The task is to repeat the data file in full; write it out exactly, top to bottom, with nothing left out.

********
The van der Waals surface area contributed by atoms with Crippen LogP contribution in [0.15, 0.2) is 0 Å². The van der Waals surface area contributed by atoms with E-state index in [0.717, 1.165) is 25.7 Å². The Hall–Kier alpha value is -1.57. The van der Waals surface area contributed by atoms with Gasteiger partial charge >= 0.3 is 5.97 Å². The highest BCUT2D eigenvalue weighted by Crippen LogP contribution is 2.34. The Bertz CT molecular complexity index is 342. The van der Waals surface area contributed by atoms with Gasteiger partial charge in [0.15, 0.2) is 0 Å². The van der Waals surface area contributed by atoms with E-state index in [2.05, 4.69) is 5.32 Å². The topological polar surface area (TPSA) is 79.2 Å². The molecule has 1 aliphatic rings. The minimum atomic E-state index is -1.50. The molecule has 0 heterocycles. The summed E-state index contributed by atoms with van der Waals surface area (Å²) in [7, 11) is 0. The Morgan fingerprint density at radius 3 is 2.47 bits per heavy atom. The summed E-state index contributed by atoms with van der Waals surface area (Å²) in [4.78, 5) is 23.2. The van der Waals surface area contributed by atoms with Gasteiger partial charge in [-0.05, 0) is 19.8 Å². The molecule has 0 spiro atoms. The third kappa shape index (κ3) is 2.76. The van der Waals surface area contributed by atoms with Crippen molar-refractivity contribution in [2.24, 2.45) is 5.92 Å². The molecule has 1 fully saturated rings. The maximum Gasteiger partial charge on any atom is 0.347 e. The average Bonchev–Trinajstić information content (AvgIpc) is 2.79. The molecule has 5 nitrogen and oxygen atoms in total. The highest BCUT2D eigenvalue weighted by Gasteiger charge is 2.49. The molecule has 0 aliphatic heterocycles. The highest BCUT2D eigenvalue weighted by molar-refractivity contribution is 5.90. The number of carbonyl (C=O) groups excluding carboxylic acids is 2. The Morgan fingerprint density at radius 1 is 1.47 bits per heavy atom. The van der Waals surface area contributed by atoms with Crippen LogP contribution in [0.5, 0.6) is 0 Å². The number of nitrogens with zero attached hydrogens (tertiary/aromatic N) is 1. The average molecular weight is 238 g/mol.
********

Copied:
The van der Waals surface area contributed by atoms with Crippen LogP contribution in [0.15, 0.2) is 0 Å². The van der Waals surface area contributed by atoms with E-state index in [0.717, 1.165) is 25.7 Å². The Hall–Kier alpha value is -1.57. The van der Waals surface area contributed by atoms with Gasteiger partial charge >= 0.3 is 5.97 Å². The highest BCUT2D eigenvalue weighted by Crippen LogP contribution is 2.34. The Bertz CT molecular complexity index is 342. The van der Waals surface area contributed by atoms with Gasteiger partial charge in [0.15, 0.2) is 0 Å². The van der Waals surface area contributed by atoms with E-state index in [2.05, 4.69) is 5.32 Å². The topological polar surface area (TPSA) is 79.2 Å². The molecule has 1 aliphatic rings. The minimum atomic E-state index is -1.50. The molecule has 0 heterocycles. The summed E-state index contributed by atoms with van der Waals surface area (Å²) in [7, 11) is 0. The Morgan fingerprint density at radius 3 is 2.47 bits per heavy atom. The summed E-state index contributed by atoms with van der Waals surface area (Å²) in [4.78, 5) is 23.2. The van der Waals surface area contributed by atoms with Gasteiger partial charge in [-0.05, 0) is 19.8 Å². The molecule has 0 spiro atoms. The third kappa shape index (κ3) is 2.76. The van der Waals surface area contributed by atoms with Crippen molar-refractivity contribution in [2.24, 2.45) is 5.92 Å². The molecule has 1 fully saturated rings. The maximum Gasteiger partial charge on any atom is 0.347 e. The average Bonchev–Trinajstić information content (AvgIpc) is 2.79. The molecule has 5 nitrogen and oxygen atoms in total. The highest BCUT2D eigenvalue weighted by Gasteiger charge is 2.49. The molecule has 0 aliphatic heterocycles. The highest BCUT2D eigenvalue weighted by molar-refractivity contribution is 5.90. The number of carbonyl (C=O) groups excluding carboxylic acids is 2. The Morgan fingerprint density at radius 1 is 1.47 bits per heavy atom. The van der Waals surface area contributed by atoms with Crippen LogP contribution in [0.5, 0.6) is 0 Å². The number of nitrogens with zero attached hydrogens (tertiary/aromatic N) is 1. The average molecular weight is 238 g/mol.